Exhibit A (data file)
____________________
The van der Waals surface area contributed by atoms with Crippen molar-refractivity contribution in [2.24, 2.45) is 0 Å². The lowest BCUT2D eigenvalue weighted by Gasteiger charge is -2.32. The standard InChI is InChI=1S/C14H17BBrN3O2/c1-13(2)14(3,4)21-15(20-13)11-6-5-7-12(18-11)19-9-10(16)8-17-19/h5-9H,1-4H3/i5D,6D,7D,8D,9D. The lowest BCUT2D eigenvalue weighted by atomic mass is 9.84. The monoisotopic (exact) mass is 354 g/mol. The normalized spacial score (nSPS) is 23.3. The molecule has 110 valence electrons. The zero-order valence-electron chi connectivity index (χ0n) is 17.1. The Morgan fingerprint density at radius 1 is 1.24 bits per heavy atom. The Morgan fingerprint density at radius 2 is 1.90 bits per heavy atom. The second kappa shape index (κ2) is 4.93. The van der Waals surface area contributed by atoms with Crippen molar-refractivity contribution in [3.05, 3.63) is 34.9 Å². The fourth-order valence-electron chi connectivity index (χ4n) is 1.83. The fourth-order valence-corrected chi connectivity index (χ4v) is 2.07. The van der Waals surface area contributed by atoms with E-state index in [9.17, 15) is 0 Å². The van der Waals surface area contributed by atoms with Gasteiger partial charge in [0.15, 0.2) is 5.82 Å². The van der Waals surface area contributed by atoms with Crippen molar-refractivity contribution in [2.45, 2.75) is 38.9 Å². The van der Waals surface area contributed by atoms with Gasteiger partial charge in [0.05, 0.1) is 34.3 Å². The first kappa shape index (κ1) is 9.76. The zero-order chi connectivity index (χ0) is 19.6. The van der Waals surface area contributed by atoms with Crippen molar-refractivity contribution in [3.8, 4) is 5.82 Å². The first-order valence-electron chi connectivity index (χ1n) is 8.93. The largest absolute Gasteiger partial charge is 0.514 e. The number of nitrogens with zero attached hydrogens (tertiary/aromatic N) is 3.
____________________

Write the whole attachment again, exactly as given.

The van der Waals surface area contributed by atoms with Crippen molar-refractivity contribution in [2.24, 2.45) is 0 Å². The lowest BCUT2D eigenvalue weighted by Gasteiger charge is -2.32. The standard InChI is InChI=1S/C14H17BBrN3O2/c1-13(2)14(3,4)21-15(20-13)11-6-5-7-12(18-11)19-9-10(16)8-17-19/h5-9H,1-4H3/i5D,6D,7D,8D,9D. The lowest BCUT2D eigenvalue weighted by atomic mass is 9.84. The monoisotopic (exact) mass is 354 g/mol. The normalized spacial score (nSPS) is 23.3. The molecule has 110 valence electrons. The zero-order valence-electron chi connectivity index (χ0n) is 17.1. The Morgan fingerprint density at radius 1 is 1.24 bits per heavy atom. The Morgan fingerprint density at radius 2 is 1.90 bits per heavy atom. The second kappa shape index (κ2) is 4.93. The van der Waals surface area contributed by atoms with Crippen molar-refractivity contribution in [3.05, 3.63) is 34.9 Å². The fourth-order valence-electron chi connectivity index (χ4n) is 1.83. The fourth-order valence-corrected chi connectivity index (χ4v) is 2.07. The van der Waals surface area contributed by atoms with E-state index in [9.17, 15) is 0 Å². The van der Waals surface area contributed by atoms with Gasteiger partial charge in [0.15, 0.2) is 5.82 Å². The van der Waals surface area contributed by atoms with Crippen molar-refractivity contribution in [2.45, 2.75) is 38.9 Å². The van der Waals surface area contributed by atoms with Gasteiger partial charge in [0.05, 0.1) is 34.3 Å². The first kappa shape index (κ1) is 9.76. The zero-order chi connectivity index (χ0) is 19.6. The van der Waals surface area contributed by atoms with Crippen molar-refractivity contribution in [3.8, 4) is 5.82 Å². The first-order valence-electron chi connectivity index (χ1n) is 8.93. The largest absolute Gasteiger partial charge is 0.514 e. The number of nitrogens with zero attached hydrogens (tertiary/aromatic N) is 3.